This fun - but complex - sparkler is made entirely from Central Coast Albariño grapes, 84% of which came from Jespersen Vineyard south of Paso Robles and 16% from Monterey County vineyard Rancho Solo. The traditional secondary fermentation that occurs in the bottle gives great bubbles - which dissipate rather quickly - but it is the 14 months of aging in contact with the yeast cells that brings the creamy aspect to the wine. At 12.5% abv, it’s light enough so you can enjoy a little extra. The wine retails for $36. Plus, how often do you get the chance to have a five-year-old Albariño?
Opening this bubbly is a little tricky. It comes under a bottle cap, not a cork, so you can't control the speed of the opening as with a more traditional closure. The Bonny Doon website notes that “the Sparkling Albariño is quite effervescent, so please use caution and patience when opening!” I worked my way around the cap, opening one crimp at a time, and lost very little of the contents.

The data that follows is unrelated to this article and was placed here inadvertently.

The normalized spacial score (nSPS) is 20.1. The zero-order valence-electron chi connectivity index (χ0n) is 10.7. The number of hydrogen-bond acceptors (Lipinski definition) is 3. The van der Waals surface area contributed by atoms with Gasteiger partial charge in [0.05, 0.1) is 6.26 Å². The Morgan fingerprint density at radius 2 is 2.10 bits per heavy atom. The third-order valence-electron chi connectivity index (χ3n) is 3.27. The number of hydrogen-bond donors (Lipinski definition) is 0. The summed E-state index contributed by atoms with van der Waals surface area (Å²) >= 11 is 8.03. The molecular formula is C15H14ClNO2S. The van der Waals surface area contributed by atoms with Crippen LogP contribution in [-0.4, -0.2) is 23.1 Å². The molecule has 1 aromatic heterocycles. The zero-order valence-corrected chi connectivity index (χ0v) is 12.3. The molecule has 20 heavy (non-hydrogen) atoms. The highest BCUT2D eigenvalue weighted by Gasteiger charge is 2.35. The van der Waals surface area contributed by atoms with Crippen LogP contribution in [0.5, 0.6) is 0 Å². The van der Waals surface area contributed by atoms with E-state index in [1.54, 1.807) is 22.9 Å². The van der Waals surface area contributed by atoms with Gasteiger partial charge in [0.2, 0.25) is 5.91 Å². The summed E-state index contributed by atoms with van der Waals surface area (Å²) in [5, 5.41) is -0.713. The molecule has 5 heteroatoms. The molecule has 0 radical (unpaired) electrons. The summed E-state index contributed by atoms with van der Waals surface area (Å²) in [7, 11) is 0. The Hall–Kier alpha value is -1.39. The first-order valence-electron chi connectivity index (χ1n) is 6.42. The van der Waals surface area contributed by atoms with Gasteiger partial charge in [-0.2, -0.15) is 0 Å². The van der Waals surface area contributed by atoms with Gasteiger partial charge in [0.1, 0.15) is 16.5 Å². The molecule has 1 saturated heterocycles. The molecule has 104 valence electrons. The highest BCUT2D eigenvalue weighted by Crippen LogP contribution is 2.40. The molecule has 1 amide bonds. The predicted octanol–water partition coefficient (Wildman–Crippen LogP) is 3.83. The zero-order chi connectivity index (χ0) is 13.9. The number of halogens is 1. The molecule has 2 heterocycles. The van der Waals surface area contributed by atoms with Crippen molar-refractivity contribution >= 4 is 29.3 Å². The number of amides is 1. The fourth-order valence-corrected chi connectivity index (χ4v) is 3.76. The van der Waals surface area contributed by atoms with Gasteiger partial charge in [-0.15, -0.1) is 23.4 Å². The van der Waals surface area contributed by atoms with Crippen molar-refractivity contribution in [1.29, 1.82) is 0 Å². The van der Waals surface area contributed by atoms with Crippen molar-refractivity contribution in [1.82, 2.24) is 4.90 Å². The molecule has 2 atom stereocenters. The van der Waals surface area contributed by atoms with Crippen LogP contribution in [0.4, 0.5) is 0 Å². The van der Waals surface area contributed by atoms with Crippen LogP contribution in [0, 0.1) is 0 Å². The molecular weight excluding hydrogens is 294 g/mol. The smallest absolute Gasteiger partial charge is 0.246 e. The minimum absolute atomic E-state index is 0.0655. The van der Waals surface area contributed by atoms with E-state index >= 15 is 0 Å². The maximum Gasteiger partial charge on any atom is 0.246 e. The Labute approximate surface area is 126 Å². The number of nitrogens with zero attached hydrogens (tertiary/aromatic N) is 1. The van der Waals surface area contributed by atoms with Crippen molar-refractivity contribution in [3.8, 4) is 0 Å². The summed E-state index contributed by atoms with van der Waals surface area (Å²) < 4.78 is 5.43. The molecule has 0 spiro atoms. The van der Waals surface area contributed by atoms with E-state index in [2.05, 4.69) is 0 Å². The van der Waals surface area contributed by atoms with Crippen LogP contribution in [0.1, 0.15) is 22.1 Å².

The wine’s golden color shows its aging, and the nose shows the yeast. This is a powerfully yeasty wine, but the aroma of apricots and citrus is unmistakable. There is a faint layer of burnt caramel, and I also get a vegetal note that’s hard to pin down; maybe it’s peas, maybe okra. Whatever it is, it adds a dimension to an already complex aroma profile. On the palate, this wine is a lot drier than I expected it to be. Big lime notes join the Beauty-and-the-Yeast palate with a decent level of acidity and a big finish that hangs around a good long while.
Pairing with Korean barbecue is Grahm’s suggestion, and it’s an admirable one. I like it with sourdough bread and olive oil. Cashews pair well, too. I usually like wedding cake with sparkling wine - it goes so well with brut that I figure that’s why bubbly is served at so many nuptials. The extreme yeastiness of this one would not be a hit with the cake's icing, I fear. It was pretty good with a slice of cinnamon raisin bread, though.